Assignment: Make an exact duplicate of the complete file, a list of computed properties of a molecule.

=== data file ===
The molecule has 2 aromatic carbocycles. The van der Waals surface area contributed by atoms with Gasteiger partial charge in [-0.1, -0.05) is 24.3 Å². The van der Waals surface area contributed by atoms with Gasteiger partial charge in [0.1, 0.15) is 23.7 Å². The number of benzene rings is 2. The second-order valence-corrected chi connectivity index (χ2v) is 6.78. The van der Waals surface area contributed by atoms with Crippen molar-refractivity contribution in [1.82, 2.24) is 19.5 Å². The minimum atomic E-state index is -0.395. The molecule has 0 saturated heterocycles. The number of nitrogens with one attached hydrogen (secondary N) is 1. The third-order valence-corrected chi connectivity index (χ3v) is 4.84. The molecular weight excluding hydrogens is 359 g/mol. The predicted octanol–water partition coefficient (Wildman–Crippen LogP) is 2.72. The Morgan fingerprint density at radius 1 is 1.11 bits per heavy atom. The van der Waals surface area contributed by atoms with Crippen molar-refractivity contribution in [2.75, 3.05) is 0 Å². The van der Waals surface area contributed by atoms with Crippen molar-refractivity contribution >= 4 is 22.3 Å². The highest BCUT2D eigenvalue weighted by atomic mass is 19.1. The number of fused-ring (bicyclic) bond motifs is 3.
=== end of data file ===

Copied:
The molecule has 2 aromatic carbocycles. The van der Waals surface area contributed by atoms with Gasteiger partial charge in [-0.1, -0.05) is 24.3 Å². The van der Waals surface area contributed by atoms with Gasteiger partial charge in [0.1, 0.15) is 23.7 Å². The number of benzene rings is 2. The second-order valence-corrected chi connectivity index (χ2v) is 6.78. The van der Waals surface area contributed by atoms with Crippen molar-refractivity contribution in [1.82, 2.24) is 19.5 Å². The minimum atomic E-state index is -0.395. The molecule has 0 saturated heterocycles. The number of nitrogens with one attached hydrogen (secondary N) is 1. The third-order valence-corrected chi connectivity index (χ3v) is 4.84. The molecular weight excluding hydrogens is 359 g/mol. The predicted octanol–water partition coefficient (Wildman–Crippen LogP) is 2.72. The Morgan fingerprint density at radius 1 is 1.11 bits per heavy atom. The van der Waals surface area contributed by atoms with Crippen molar-refractivity contribution in [2.75, 3.05) is 0 Å². The van der Waals surface area contributed by atoms with Crippen molar-refractivity contribution >= 4 is 22.3 Å². The highest BCUT2D eigenvalue weighted by atomic mass is 19.1. The number of fused-ring (bicyclic) bond motifs is 3.